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Mark Russell Star-spangled satirist

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For a moment, before he gets into the good stuff, Mark Russell might have been cloned from a Capitol Hill bureaucrat. The first impression is not show biz boffo. It is congressional. He might be the senator or congressman from Bad Axe, Mich., strolling out in a three-piece dark suit to introduce a bill in a resonant voice, a bill resolving that George Bush should be "retired to a home for the chronically preppy," or that the "Republican Party demand that John Anderson take a saliva test."

His delivery is bipartisan: He suggests that Teddy Kennedy went back to his alma mater, Harvard, to deliver a talk and "for old times sake he's going to read the speech from his sleeve."

President Carter, Mr. Russell snorts, says that "if it weren't for Kennedy, the hostages would be out by now." He pauses. "If it weren't for the hostages, Carterm would be out by now!"

The crowd at the Shoreham Hotel roars. They love it. This is what they've come to hear: Mark Russell, the star-spangled satirist.

He is wearing his Washington image: a sedate dark gray suit, paler gray vest, white shirt, black and white pin-dot tie. "I am dressed in the basic IBM leisure suit," he tells the audience.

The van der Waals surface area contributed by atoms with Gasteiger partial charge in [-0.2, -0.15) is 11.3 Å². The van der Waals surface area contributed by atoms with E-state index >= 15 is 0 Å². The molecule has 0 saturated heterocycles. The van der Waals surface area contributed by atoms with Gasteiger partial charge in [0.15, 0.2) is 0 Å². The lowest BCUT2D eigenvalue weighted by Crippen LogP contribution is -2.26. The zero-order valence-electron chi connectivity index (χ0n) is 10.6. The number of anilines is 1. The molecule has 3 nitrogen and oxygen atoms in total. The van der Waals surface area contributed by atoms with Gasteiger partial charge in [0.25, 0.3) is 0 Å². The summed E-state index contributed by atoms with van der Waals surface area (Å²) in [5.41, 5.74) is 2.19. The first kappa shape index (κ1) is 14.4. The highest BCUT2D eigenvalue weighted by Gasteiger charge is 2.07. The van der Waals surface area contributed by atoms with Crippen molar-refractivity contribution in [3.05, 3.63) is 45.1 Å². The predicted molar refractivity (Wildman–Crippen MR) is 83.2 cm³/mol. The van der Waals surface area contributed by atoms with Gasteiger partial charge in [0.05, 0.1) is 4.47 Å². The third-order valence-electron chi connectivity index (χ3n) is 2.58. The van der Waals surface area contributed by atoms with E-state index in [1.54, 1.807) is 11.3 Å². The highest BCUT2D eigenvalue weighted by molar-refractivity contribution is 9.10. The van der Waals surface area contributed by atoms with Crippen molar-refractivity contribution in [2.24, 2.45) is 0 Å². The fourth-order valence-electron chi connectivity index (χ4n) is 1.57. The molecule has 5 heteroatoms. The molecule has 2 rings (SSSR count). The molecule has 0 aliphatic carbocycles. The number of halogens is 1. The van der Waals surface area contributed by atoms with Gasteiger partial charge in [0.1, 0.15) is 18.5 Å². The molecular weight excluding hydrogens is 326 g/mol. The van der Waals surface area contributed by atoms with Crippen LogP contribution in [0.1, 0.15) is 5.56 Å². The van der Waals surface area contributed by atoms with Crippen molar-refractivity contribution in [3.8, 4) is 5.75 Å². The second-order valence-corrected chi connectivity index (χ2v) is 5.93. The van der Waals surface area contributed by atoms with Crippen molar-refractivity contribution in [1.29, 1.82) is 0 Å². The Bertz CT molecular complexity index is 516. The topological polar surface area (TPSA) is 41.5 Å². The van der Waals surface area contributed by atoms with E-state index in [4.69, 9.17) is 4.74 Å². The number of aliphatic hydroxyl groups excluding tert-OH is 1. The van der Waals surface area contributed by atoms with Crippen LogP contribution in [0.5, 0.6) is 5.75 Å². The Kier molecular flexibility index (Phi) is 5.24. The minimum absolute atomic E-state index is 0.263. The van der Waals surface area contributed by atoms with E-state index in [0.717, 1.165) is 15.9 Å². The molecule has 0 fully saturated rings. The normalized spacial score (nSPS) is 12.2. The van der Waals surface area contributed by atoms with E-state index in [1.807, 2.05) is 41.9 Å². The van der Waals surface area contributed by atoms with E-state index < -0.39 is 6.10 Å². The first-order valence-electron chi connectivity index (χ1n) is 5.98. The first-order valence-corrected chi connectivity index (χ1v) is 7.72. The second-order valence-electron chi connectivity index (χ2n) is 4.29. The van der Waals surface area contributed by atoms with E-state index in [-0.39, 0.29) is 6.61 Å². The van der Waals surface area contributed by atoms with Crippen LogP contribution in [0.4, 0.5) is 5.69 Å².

Now that Mark Russell has gone national as a humorist, with his own shows on public television, a regular slot on NBC's "Real People," a syndicated column, a daily spot on NBC radio, and an autobiography to be published next fall, the Washington image is still part of his success. It began when he first started out nearly two decades ago, doing a gig at a Capitol Hill club known as the Carroll Arms. It was frequented by congressmen, senators, and their staffs. He says the look was unconscious at first.

"Every once in a while someone would ask me who I worked for on the Hill. They thought I was some guy who got up at the piano for a lark.They thought I looked like somebody's administrative assistant. I did when I was younger. Now I suppose I look like a senator or congressman."


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